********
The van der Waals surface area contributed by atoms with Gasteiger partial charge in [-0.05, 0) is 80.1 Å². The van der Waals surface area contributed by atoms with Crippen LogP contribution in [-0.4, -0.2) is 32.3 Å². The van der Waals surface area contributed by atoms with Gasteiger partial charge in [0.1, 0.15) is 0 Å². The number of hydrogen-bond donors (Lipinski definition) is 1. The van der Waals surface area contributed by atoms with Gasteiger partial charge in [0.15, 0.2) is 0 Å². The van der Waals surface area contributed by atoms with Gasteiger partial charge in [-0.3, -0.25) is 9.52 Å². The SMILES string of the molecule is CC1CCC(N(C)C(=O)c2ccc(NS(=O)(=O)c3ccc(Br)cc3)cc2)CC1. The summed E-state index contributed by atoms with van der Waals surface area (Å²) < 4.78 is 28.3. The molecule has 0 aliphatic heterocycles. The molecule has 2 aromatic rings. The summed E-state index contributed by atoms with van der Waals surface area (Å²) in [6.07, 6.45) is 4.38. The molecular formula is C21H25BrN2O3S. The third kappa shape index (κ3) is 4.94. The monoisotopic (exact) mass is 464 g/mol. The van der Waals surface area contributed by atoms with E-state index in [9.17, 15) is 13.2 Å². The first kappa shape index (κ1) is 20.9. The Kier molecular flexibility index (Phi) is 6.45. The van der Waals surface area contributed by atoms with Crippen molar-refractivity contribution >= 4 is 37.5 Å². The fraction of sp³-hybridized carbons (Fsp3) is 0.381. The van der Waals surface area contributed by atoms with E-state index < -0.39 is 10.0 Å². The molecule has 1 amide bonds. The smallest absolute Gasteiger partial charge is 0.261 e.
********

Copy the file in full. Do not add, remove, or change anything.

The van der Waals surface area contributed by atoms with Gasteiger partial charge in [-0.05, 0) is 80.1 Å². The van der Waals surface area contributed by atoms with Crippen LogP contribution in [-0.4, -0.2) is 32.3 Å². The van der Waals surface area contributed by atoms with Gasteiger partial charge in [0.1, 0.15) is 0 Å². The number of hydrogen-bond donors (Lipinski definition) is 1. The van der Waals surface area contributed by atoms with Gasteiger partial charge in [0.15, 0.2) is 0 Å². The van der Waals surface area contributed by atoms with Gasteiger partial charge in [-0.3, -0.25) is 9.52 Å². The SMILES string of the molecule is CC1CCC(N(C)C(=O)c2ccc(NS(=O)(=O)c3ccc(Br)cc3)cc2)CC1. The summed E-state index contributed by atoms with van der Waals surface area (Å²) < 4.78 is 28.3. The molecule has 0 aliphatic heterocycles. The molecule has 2 aromatic rings. The summed E-state index contributed by atoms with van der Waals surface area (Å²) in [6.07, 6.45) is 4.38. The molecular formula is C21H25BrN2O3S. The third kappa shape index (κ3) is 4.94. The monoisotopic (exact) mass is 464 g/mol. The van der Waals surface area contributed by atoms with E-state index in [9.17, 15) is 13.2 Å². The first kappa shape index (κ1) is 20.9. The Kier molecular flexibility index (Phi) is 6.45. The van der Waals surface area contributed by atoms with Crippen molar-refractivity contribution >= 4 is 37.5 Å². The fraction of sp³-hybridized carbons (Fsp3) is 0.381. The van der Waals surface area contributed by atoms with E-state index < -0.39 is 10.0 Å². The molecule has 1 amide bonds. The smallest absolute Gasteiger partial charge is 0.261 e.